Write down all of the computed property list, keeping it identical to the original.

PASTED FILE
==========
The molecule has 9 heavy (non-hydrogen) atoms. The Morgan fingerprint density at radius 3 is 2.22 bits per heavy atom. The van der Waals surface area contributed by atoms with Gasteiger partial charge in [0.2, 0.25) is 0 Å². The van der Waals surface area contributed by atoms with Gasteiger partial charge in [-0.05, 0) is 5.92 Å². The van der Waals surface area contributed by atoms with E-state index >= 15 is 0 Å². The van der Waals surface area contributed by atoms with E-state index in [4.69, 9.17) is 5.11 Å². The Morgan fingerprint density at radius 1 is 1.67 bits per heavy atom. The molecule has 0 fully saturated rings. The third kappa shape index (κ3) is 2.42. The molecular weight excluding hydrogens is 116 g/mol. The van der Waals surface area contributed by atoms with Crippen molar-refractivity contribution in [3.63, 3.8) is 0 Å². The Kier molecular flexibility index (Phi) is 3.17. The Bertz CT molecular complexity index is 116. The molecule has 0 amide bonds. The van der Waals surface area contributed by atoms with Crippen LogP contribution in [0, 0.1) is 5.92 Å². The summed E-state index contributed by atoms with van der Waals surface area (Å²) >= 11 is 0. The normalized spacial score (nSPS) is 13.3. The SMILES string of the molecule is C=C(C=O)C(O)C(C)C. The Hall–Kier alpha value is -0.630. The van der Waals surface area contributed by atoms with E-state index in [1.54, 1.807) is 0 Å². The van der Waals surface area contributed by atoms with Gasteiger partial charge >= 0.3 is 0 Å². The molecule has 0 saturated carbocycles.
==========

The molecule has 9 heavy (non-hydrogen) atoms. The Morgan fingerprint density at radius 3 is 2.22 bits per heavy atom. The van der Waals surface area contributed by atoms with Gasteiger partial charge in [0.2, 0.25) is 0 Å². The van der Waals surface area contributed by atoms with Gasteiger partial charge in [-0.05, 0) is 5.92 Å². The van der Waals surface area contributed by atoms with E-state index >= 15 is 0 Å². The van der Waals surface area contributed by atoms with E-state index in [4.69, 9.17) is 5.11 Å². The Morgan fingerprint density at radius 1 is 1.67 bits per heavy atom. The molecule has 0 fully saturated rings. The third kappa shape index (κ3) is 2.42. The molecular weight excluding hydrogens is 116 g/mol. The van der Waals surface area contributed by atoms with Crippen molar-refractivity contribution in [3.63, 3.8) is 0 Å². The Kier molecular flexibility index (Phi) is 3.17. The Bertz CT molecular complexity index is 116. The molecule has 0 amide bonds. The van der Waals surface area contributed by atoms with Crippen LogP contribution in [0, 0.1) is 5.92 Å². The summed E-state index contributed by atoms with van der Waals surface area (Å²) >= 11 is 0. The normalized spacial score (nSPS) is 13.3. The SMILES string of the molecule is C=C(C=O)C(O)C(C)C. The Hall–Kier alpha value is -0.630. The van der Waals surface area contributed by atoms with E-state index in [1.54, 1.807) is 0 Å². The van der Waals surface area contributed by atoms with Gasteiger partial charge >= 0.3 is 0 Å². The molecule has 0 saturated carbocycles.